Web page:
Wise Poets, Wise Poets of the Past

Sonnets Are the ‘Little Songs’ of the Wise Poets

Sonnets Are the ‘Little Songs’ of the Wise Poets

Sonnets Are the ‘Little Songs’ of Wise Poets

Form. Form. Form. Form is what the sonnet is all about. All types of sonnets are written by the same basic rules of being a total of fourteen lines written according to a strict rhyme scheme and meter of certain common patterns employed at discretion of the poet. And most often iambic pentameter, a meter of ten syllables per line with a strong syllable being followed by a weak one, is used in the English speaking world.

The sonnet itself had it’s beginning in Italy and was the invention of Giacomo da Lentini who served as a poet in the court of Fredrick the II, the Emperor of the Holy Roman Empire in 13th century Sicily. The early sonnets always presented a problem or a perplexing situation at the beginning and ending with a solution or a wise reflection on the problem. And classically the problem involved the love for a dispassionate beautiful woman and a broken-heart-ed suitor. But as time went on, and the form evolved, these sonnets also included a more realistic woman and and were written on a variety of subjects by the time of Shakespeare.

In the English tradition there are three main types of sonnets: the Italian (Petrarch-an) sonnet, the Spenserian sonnet and the Shakespearean sonnet, The Italian sonnet is characterized by an octave of eight lines with an ABBAABBA rhyme scheme and a sextet with a with either a CDECDE or a CDCDCD rhyming pattern as seen in this example by Milton:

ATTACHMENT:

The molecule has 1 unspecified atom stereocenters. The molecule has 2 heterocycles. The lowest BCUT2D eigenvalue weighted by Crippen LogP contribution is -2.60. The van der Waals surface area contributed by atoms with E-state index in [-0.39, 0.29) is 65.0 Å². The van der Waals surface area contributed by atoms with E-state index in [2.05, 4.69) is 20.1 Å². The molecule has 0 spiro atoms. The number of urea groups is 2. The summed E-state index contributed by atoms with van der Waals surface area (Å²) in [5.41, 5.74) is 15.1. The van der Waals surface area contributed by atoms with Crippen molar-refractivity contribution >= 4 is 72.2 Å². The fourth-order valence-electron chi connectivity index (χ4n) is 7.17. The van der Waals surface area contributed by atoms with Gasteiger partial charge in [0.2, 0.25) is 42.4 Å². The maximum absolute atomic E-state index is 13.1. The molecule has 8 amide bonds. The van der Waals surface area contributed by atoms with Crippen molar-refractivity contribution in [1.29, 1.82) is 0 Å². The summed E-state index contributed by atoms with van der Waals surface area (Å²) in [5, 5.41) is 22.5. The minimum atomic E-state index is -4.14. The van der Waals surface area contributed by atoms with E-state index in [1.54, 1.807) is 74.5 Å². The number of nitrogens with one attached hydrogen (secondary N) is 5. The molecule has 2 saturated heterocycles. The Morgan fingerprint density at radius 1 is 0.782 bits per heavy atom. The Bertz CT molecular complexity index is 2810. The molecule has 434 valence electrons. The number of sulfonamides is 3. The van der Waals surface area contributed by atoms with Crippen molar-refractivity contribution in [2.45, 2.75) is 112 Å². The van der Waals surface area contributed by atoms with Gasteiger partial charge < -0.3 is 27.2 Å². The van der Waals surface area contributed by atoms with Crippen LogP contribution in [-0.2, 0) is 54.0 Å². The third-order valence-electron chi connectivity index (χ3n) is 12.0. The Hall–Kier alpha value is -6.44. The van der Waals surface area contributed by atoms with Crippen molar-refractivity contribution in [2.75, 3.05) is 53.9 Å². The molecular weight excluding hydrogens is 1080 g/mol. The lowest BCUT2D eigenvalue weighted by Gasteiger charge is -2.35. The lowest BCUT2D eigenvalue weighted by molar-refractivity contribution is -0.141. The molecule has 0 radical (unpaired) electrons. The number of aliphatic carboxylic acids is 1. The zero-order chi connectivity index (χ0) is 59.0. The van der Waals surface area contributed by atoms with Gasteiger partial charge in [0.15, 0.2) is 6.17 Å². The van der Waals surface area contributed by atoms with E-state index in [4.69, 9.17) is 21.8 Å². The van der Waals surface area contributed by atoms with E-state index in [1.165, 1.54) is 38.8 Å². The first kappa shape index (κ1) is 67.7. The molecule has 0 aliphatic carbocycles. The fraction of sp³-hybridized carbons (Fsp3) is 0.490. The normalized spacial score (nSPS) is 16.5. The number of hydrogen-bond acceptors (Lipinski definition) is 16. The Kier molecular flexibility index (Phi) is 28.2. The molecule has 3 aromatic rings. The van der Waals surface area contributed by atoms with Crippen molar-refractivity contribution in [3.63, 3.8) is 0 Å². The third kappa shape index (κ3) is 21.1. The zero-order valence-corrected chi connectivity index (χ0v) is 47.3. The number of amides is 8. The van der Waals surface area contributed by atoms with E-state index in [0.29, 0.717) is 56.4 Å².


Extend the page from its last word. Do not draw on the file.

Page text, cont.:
When I consider how my light is spent,
Ere half my days in this dark world and wide,
And that one talent which is death to hide
Lodged with me useless, though my soul more bent
To serve therewith my Maker, and present
My true account, lest He returning chide;
“Doth God exact day labor, light denied?”
I fondly ask, But Patience, to prevent
That murmur, soon replies, “God doth not need
Either man’s work or His own gifts. Who best
Bear His mild yoke, they serve Him best, His state
Is kingly: thousands at His bidding speed,
And post o’er land and ocean without rest;
They also serve who only stand and wait.

The Shakespearean sonnet is written in three quatrains of four lines each and ends in a couplet with a rhyme scheme of ABAB CDCD EFEF GG as in this example:

Two households, both alike in dignity,
In fair Verona, where we lay our scene,
From ancient grudge break to new mutiny,
Where civil blood blood makes civil hands unclean.
From forth the fatal loins of these two foes
A pair of star-cross’d lovers take their life;
Whose misadventured piteous overthrows
Do their death bury their parents’ strife,
The fearful passage of their death-mark’d love,
And the continuance of their parents’ rage,
Which, but their children’s end, nought remove,
Is now the two hours’ traffic of our stage;
The which if you with patient ears attend,
What here shall miss, our toil shall strive to mend.

The Spenserian sonnet is a very complex form with the interlocking rhyme scheme of ABAB BCBC CDCD EE making the poem a tight unified ,
little unit, and although these poems are relatively short, they are in really huge masterpieces in form.

One day I wrote her name upon the strand,
But came the waves and washed it away:
Again I write it with a second hand,
But came the tide, and made my pains his prey.
Vain man, said she, that doest in vain assay,
A mortal thing so to immortalize,
For I myself shall like this decay,
and eek my name be wiped out likewise.
Not so, (quod I} let baser things devise
To die in dust, but you shall live by fame:
My verse, your virtues rare shall eternize,
And in the heavens write your glorious name.
Where when as death shall all the world subdue,
Our love shall live, and later life renew.

This is first a three part series on this most historically important form of poetry which will include an article about the works of contemporary writers and the life and works of Elizabeth Browning, a lady master of the sonnet. Contemporary poets vary both the rhyme schemes and meters of the seemingly “simple” sonnet.

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